A recent article in The Economist highlighted a form of microfinance that Five Talents has been practicing for nearly a decade. The story, published on December 10, 2011, praises the savings-led model of microfinance, which involves groups of women and men who pool their savings before drawing out small loans from that pool in order to sustain and develop their micro-businesses.
We at Five Talents were delighted to see The Economist's coverage of savings groups, but we would like to make a few additional points that show how savings groups can also be an avenue for community transformation.
Five Talents has been working with this model for nearly a decade – especially in India, among communities that were devastated after the tsunami in 2004. What is most compelling about the savings group model is that it can reach – and empower – the very poor. In other words, those people who are too poor even to have access to mainstream microfinance organizations that are giving loans of $60 or more.
Through this model, Five Talents has helped to facilitate loans as small as $7. There's the story of Leonie, a mother of eight children in the African country of Burundi. She joined 15 others to form a savings and loan association they called "Nyarumanga", which means, "Let's pray for each other." (In the above photo, the savings group is holding a meeting.)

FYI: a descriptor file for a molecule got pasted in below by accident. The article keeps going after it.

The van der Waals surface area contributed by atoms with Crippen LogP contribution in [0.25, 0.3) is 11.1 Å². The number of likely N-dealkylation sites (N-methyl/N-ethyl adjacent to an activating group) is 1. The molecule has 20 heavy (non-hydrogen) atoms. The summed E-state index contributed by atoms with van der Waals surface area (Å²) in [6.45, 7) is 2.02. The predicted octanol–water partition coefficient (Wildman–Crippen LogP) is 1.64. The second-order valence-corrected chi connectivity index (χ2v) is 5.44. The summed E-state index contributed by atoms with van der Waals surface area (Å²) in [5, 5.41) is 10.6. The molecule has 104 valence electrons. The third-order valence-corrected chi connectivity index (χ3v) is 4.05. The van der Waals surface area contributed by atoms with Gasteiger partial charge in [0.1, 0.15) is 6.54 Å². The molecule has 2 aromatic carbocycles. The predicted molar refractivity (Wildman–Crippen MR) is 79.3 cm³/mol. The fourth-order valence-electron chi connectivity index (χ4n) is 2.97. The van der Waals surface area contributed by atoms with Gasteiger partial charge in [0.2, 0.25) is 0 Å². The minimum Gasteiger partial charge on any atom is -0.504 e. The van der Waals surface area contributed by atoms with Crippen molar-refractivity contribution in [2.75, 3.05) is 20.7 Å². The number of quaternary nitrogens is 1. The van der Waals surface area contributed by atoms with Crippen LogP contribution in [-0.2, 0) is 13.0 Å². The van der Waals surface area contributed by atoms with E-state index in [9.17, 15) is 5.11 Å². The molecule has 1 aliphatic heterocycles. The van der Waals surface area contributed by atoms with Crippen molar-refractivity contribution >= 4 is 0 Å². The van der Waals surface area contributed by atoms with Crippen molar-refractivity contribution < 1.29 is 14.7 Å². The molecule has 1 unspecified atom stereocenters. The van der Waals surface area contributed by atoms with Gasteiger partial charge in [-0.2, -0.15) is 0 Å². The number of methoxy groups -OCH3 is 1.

None in the group had ever saved or borrowed, so in order to create some capital, they all labored together by carrying construction materials for a builder and pooled their pay. With Leonie's first loan of just $7, she bought salt and sold it for a profit in her community.
As it turns out, the primary beneficiaries of her success have been her children. "I can pay for school fees so my children can go to school," she told us. "All will go to school – I won't keep any at home because I was kept at home and I don't want that."
Group-led microfinance can also lead to significant social change. In 2007, Five Talents helped to build a community bank in a rural village in South Sudan. The village was subsequently burned down by a rival clan from a neighboring community, but the bank survived the pillaging. Later, the members who had savings in the bank became a force for reconciliation and brought the different clans together. Now the formerly rivaling clans live in peace and are using their savings to be productive and not destructive.
What's just as important as seeking to bring financial benefits to the poor is seeking to bring the social benefits of financial literacy, leadership development and unity. Thus, savings groups are engines for leadership development, empowerment and dignity – not just for financial gain.